Monday, September 25, 2023

Carolina Beach plans to make golf carts illegal on public streets

Some residents arrived at the forum in golf carts -- one of the topics of the night's discussion. (Port City Daily photo/Mark Darrough)
Golf carts lined up at a Carolina Beach council meeting on the issue in 2019. (Port City Daily/File)

CAROLINA BEACH — An alternative way to get around in a local beach town will be phased out due to safety concerns.

At its March 14 meeting, Carolina Beach Town Council signed off on an ordinance to take golf carts off its streets in 2027. Starting July 1, only existing permit holders will be allowed to renew their golf cart licenses through the town; on Jan. 1, 2028, the vehicles will become illegal on public streets.

The carts have been buzzing around Carolina Beach streets since the council allowed them in 2008. Assistant Town Manager Ed Parvin told the council that the use of the vehicles has become more concerning as the town’s population grows. There are more than 500 carts registered townwide right now.

In 2017 the council adopted requirements that golf carts be equipped with headlights, tail lights, turn signals and seat belts. It also made a distinction between low-speed vehicles registered with the North Carolina Division of Motor Vehicles and golf carts at that time.

The main difference between a run-of-the-mill golf cart and a low-speed vehicle is that while the town currently registers golf carts, they are not inspected. Also, there is no rolling insurance check and the vehicles do not have identification numbers or license plates. 

After golf carts are banned, they could be converted to low-speed vehicles with a state enforcement mechanism attached.

Carolina Beach Police Chief Vic Ward told council the current town tracking of the vehicles creates enforcement problems. With no identification number, it can be difficult to determine who owns a vehicle when an unlicensed minor is driving one. The lack of license plates also emboldens people to drive without seatbelts, with small children in their laps, he added, and the main cause of golf cart collisions, which has resulted in cases of people being thrown from the carts, is impairment.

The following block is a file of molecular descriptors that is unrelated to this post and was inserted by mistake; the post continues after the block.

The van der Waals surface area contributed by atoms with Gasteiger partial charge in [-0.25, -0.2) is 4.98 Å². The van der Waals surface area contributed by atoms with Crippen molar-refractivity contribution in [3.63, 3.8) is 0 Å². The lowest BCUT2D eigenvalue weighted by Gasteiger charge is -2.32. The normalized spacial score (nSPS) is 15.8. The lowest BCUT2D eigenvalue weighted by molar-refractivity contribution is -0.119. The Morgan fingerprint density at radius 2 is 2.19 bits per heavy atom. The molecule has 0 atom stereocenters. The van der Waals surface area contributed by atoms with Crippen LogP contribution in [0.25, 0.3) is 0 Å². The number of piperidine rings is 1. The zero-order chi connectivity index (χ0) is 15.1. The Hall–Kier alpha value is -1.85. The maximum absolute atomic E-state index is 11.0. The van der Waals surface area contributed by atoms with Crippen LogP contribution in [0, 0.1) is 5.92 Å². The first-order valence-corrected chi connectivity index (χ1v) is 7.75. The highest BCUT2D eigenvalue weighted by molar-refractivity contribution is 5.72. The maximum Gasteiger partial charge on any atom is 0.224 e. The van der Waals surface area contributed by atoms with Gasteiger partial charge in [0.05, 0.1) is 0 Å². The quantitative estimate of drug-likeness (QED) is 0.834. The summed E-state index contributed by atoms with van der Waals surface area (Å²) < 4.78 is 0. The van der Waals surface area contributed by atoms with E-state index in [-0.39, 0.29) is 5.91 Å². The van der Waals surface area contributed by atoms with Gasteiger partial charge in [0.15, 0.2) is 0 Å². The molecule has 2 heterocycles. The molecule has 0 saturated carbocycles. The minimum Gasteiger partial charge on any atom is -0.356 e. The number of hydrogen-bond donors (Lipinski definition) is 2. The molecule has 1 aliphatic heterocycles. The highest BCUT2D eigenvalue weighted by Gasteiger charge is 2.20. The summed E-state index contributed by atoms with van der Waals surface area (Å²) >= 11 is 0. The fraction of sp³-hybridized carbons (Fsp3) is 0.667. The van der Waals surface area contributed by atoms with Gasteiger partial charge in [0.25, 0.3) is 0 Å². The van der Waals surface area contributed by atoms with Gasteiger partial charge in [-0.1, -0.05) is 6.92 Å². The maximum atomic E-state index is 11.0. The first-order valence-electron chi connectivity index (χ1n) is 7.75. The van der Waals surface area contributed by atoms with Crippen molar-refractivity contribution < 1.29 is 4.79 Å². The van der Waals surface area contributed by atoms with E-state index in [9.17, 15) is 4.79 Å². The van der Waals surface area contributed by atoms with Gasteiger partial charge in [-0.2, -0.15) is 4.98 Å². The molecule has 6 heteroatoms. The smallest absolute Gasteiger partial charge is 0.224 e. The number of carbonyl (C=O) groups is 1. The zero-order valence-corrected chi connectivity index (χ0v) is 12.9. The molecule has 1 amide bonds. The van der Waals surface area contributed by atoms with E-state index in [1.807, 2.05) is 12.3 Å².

Councilman Mike Hoffer said his wife was hit by a drunk golf cart driver four years ago. There was damage to the Hoffers’ vehicle, but the cart was uninsured.

When they called their insurance company, they assumed the uninsured driver insurance would cover the damage . Because the vehicle was not a registered car, the insurer required them to pay their comprehensive deductible. Hoffer said the driver at fault stepped in and paid the deductible.

Ward also noted the town has no employee or system for inspecting carts, even though that was included in the original ordinance. 

Councilman Joe Benson commented it appears the 2008 council adopted the ordinance without being able to follow its own public safety standards.

“I generally am supportive of eventually getting to this place where they’re registered for a lot of these reasons,” Hoffer said. “The fact that they are inspected, that the police officers can take one glance at the things, see a sticker on the back of that and know it’s been inspected, and that it’s most likely that the insurance is still being paid.”

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